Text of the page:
Suck it and see. It was reported last week that the UK’s Royal Society for Public Health wants e-cigarettes to be renamed to try to reverse their appeal to young people. Their suggested name is nicotine stick, which I can’t help feeling will actually sound rather attractive. And, of course, it’s not new: it’s been round from the 1990s, if not earlier, as a slang term for tobacco cigarettes (a good example of a retronym, by the way) and more recently for e-cigarettes. If it does catch on, the first sign will probably be its abbreviation to nick stick, though that will annoy an American maker of shaving requisites.
Sham poo. One of my newspapers recently greeted me with two new words, new to me that is, though not to people deeply concerned with the quality of their hair. One was no-poo (no laughing at the back), short for “no shampoo”, the technique of washing hair with something other than commercial shampoos, which are claimed to strip off essential oils. The other word is co-washing, again not what you might think. It’s not being friends in the shower, but washing one’s hair with conditioner rather than shampoo.
4. Hide one’s light under a bushel
Q From David Siddons: Where did the phrase hide one’s light under a bushel come from — especially the bushel bit?
A For once I can give you chapter and verse for the origin, literal chapter and verse as it happens, since it’s from the Bible:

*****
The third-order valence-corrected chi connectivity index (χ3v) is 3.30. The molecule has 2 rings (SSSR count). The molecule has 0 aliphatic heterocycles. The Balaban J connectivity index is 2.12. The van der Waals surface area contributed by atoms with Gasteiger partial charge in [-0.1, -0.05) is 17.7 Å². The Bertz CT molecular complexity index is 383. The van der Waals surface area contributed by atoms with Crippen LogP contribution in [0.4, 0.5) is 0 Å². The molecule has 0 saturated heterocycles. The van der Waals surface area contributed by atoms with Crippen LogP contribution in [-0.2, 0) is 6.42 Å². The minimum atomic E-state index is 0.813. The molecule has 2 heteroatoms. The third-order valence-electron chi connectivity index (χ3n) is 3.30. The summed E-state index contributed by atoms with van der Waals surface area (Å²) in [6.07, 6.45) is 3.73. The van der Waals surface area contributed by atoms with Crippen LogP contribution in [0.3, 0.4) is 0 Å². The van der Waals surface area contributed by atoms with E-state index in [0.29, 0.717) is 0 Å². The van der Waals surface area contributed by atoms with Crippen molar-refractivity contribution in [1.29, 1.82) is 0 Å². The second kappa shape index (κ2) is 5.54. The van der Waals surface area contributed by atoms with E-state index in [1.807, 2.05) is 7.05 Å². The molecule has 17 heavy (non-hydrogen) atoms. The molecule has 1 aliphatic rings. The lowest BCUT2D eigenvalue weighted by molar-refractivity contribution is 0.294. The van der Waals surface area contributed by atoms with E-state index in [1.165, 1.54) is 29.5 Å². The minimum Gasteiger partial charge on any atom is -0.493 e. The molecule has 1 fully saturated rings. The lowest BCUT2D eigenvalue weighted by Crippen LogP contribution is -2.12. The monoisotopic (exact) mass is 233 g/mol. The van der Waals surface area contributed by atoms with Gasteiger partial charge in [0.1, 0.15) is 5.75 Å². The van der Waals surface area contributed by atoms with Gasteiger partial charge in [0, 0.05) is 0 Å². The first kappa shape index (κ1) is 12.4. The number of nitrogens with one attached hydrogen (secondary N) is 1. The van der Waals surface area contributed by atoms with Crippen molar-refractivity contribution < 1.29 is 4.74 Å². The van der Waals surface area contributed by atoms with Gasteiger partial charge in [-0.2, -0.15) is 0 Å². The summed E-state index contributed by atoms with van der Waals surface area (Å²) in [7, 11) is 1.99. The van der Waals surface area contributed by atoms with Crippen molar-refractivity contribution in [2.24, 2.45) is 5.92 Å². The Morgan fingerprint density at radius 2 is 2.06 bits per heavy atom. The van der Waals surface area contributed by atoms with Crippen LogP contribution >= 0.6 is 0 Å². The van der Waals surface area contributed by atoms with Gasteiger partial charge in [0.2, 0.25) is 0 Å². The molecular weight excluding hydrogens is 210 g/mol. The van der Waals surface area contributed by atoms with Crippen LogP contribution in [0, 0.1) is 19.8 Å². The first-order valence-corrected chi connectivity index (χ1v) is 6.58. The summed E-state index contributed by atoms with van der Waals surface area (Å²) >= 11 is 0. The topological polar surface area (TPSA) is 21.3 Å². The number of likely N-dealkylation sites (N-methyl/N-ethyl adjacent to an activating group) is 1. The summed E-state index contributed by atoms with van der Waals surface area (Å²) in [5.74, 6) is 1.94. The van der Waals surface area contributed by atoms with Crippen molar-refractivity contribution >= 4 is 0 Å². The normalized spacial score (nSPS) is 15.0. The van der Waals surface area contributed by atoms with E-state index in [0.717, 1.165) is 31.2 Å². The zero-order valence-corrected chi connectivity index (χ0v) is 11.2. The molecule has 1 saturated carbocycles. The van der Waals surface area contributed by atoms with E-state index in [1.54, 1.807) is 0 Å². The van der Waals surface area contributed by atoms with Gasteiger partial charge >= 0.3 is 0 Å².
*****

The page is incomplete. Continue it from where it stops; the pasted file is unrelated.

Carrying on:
Neither do men light a candle, and put it under a bushel, but on a candlestick; and it giveth light unto all that are in the house. Let your light so shine before men, that they may see your good works, and glorify your Father which is in heaven.
King James Bible, 1611, Matthew, 5:15 and 5:16.
The bushel was at the time a container for measuring dry goods such as grain or peas. It was typically a wooden bucket with a volume of eight gallons (though this has varied over place and time). In the original Greek text of the Gospel, the word used was related to seah, Hebrew for a rather smaller dry measure that held about a gallon and a half. King James’s translators chose bushel because it would be obvious to people of their day. Nobody now uses the bushel measure; more recent translations of the gospels have replaced it with basket, bowl or measuring basket.